Old-fashioned human-wildife conflict

There are very few taxidermy specimens of Barbary Lions. Over the past 15 years my colleague, Dr Nobuyuki Yamaguchi has spent months attempting to locate these treasures, following the footsteps of Vratislav Mazak, the famous biologist who had previously tracked down many specimens in the 1960s. Sadly some of these items have gone missing over the past 40 years.

Velizar Simeonovski

“The thief of Beja” by V. Simeonovski (click image to see full size version)

Only one specimen, in Leiden’s Naturalis Museum in the Netherlands, includes clear information on its provenance. Leading widlife artist Velizar Simeonovski has recreated the scene, showing the male lion being shot at close range (thumbnail link, right) by a local Tunisian defending his livestock. Velizar also offers an interesting commentary on the story.

Th male lion at Beja was shot in 1823, over a hundred years before the last lions dissappeared from the region. Whilst many of the subsequent encounters between people and lions in North Africa include livestock predation by lions it is also true that lions became more adept at withdrawing into remote areas away from human contact. In the 20th century only one third of the 30 encounters with lions resulted in the animal being shot and only two incidents involved livestock attacks.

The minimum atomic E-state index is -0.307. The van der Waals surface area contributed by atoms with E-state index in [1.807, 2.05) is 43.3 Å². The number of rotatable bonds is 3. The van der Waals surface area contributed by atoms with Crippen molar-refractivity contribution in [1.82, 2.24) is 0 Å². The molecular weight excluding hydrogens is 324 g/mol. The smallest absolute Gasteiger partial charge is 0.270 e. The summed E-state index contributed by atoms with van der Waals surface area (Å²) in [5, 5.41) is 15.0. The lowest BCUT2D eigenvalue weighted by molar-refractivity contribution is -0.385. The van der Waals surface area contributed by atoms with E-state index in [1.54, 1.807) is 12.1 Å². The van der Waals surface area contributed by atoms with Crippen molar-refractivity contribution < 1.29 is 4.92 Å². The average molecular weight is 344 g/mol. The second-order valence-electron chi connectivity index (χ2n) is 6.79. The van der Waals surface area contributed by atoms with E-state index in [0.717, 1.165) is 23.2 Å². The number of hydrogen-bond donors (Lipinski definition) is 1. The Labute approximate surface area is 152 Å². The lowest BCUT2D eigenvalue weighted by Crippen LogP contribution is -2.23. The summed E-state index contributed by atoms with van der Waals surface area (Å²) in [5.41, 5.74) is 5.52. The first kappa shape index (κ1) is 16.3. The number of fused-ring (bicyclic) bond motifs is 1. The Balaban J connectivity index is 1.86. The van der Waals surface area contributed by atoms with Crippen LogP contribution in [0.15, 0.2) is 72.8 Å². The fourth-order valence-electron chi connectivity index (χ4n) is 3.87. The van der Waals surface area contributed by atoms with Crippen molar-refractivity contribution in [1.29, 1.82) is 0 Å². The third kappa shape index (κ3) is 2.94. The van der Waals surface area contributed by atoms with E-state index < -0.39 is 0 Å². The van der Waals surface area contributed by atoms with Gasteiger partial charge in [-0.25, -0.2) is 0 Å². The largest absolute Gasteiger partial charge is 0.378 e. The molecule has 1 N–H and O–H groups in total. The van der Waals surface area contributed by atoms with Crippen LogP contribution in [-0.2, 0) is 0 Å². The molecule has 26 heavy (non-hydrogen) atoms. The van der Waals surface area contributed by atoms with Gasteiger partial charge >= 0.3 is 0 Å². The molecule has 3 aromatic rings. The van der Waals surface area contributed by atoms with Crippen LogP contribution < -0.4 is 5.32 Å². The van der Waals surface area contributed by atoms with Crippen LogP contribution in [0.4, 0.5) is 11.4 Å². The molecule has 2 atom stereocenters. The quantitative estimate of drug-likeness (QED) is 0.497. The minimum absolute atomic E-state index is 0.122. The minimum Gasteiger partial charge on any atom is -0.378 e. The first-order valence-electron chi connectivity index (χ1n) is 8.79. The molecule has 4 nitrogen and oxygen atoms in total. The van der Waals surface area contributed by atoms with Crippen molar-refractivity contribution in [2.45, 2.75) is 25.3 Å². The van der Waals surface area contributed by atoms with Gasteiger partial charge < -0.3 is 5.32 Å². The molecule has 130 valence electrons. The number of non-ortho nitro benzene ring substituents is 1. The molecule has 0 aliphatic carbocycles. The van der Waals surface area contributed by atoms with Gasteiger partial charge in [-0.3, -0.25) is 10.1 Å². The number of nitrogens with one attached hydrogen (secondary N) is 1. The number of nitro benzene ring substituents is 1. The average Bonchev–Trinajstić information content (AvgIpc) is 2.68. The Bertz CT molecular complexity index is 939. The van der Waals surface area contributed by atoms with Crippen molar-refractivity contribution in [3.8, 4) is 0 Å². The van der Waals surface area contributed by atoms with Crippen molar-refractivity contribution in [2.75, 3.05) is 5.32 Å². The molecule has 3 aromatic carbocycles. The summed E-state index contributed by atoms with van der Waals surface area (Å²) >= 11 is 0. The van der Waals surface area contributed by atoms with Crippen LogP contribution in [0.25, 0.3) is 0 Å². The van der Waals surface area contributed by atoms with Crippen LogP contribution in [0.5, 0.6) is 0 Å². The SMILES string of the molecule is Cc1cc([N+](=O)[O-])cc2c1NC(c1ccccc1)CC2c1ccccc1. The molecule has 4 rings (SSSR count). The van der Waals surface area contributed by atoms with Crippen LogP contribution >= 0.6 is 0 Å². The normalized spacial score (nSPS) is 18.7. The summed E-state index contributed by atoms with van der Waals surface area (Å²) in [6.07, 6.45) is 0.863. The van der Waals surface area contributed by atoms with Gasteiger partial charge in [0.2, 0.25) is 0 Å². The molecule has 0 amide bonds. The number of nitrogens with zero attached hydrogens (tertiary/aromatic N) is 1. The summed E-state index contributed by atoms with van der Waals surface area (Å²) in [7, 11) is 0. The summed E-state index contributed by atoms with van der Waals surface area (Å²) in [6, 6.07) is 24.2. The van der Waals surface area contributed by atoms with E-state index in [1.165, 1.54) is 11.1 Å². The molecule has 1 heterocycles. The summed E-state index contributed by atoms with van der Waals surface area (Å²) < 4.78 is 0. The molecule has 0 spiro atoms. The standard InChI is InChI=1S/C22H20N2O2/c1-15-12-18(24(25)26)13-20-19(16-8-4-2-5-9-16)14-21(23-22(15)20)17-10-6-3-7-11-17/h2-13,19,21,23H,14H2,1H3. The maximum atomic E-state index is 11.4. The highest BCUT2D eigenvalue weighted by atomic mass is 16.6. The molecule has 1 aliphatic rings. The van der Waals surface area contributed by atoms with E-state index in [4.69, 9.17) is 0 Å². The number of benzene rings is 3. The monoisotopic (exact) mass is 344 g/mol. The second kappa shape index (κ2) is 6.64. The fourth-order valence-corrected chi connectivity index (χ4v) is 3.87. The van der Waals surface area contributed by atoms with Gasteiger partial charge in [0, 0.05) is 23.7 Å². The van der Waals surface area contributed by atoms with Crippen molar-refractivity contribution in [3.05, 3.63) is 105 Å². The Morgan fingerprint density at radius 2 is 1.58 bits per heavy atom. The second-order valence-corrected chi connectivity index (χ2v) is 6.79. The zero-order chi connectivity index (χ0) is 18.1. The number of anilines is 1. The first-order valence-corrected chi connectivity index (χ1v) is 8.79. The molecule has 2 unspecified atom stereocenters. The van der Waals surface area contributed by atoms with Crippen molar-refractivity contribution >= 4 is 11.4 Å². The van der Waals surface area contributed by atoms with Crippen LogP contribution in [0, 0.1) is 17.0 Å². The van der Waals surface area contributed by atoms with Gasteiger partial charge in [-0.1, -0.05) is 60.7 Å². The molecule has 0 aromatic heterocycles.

Black SA, Fellous A, Yamaguchi N, Roberts DL (2013) Examining the Extinction of the Barbary Lion and Its Implications for Felid Conservation. PLoS ONE 8(4): e60174. doi:10.1371/journal.pone.0060174

Mazak V (1970) The Barbary lion, Panthera leoleo(Linnaeus, 1758);some systematic notes, and an interim list of the specimens preserved in European museums. Z Saugetierkd 35:34-45

Simeonovski, V. (2014) “The thief of Beja” 13 February 1823, the vicinity of Beja , Tunisia. https://www.facebook.com/photo.php?fbid=10200278268637339&set=a.1930331635954.58603.1772149103&type=3&theater

Yamaguchi N, Haddane B. 2002. The North African Barbary lion and the Atlas Lion Project. International Zoo News 49 (321): 465-481.

2 thoughts on “Old-fashioned human-wildife conflict

  1. Simon Black Post author

    There is no realy well-establised evidence about Barbary lions being bigger than other lions. Measures of length, height, body mass are difficult to compare without standard field methods. Hunters are also prone to exaggeration! The babrabry lion is usually described as a ‘medium sized lion’. What appears to be unusual is its body size (depth of chest) relative to its leg length – you get realtively thick-set animals. Of course in males there is also the shaggy mane which amplifies the size of the animal. Have a look at the blog “Big shaggy beast & other myths”. The biggest animal in captivity that I have seen was a male at Port Lympne which weighed 250kgs in the 1980s, which is truly huge (siberian tiger size), although I do not know what condition the animal was in, although I discussed this with his keeper and it appears the animal was in its prime. I personally have seen a captive late-adolescent/young adult male weighed in at 185kgs during a transfer – large compared to average sub-saharan or Indian animals in the wild.

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